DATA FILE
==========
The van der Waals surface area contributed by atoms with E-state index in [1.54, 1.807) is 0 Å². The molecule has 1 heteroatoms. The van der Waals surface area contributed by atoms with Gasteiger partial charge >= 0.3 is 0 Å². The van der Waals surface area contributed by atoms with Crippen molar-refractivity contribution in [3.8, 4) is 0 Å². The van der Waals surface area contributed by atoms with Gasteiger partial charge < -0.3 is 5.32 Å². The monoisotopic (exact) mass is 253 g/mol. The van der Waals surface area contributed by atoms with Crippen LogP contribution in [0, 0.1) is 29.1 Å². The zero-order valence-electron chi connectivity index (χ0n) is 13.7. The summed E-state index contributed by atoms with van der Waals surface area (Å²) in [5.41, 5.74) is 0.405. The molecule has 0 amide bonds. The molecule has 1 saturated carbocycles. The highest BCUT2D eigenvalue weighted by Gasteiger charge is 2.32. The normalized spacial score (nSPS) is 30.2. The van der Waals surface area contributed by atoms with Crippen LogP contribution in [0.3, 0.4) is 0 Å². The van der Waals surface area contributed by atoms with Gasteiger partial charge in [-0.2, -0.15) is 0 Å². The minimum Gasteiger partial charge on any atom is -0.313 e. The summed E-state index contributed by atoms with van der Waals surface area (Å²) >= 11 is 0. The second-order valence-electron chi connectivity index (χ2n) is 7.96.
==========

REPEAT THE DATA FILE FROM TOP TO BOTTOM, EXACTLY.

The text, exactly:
The van der Waals surface area contributed by atoms with E-state index in [1.54, 1.807) is 0 Å². The molecule has 1 heteroatoms. The van der Waals surface area contributed by atoms with Gasteiger partial charge >= 0.3 is 0 Å². The van der Waals surface area contributed by atoms with Crippen molar-refractivity contribution in [3.8, 4) is 0 Å². The van der Waals surface area contributed by atoms with Gasteiger partial charge < -0.3 is 5.32 Å². The monoisotopic (exact) mass is 253 g/mol. The van der Waals surface area contributed by atoms with Crippen LogP contribution in [0, 0.1) is 29.1 Å². The zero-order valence-electron chi connectivity index (χ0n) is 13.7. The summed E-state index contributed by atoms with van der Waals surface area (Å²) in [5.41, 5.74) is 0.405. The molecule has 0 amide bonds. The molecule has 1 saturated carbocycles. The highest BCUT2D eigenvalue weighted by Gasteiger charge is 2.32. The normalized spacial score (nSPS) is 30.2. The van der Waals surface area contributed by atoms with Crippen LogP contribution in [0.3, 0.4) is 0 Å². The van der Waals surface area contributed by atoms with Gasteiger partial charge in [-0.2, -0.15) is 0 Å². The minimum Gasteiger partial charge on any atom is -0.313 e. The summed E-state index contributed by atoms with van der Waals surface area (Å²) >= 11 is 0. The second-order valence-electron chi connectivity index (χ2n) is 7.96.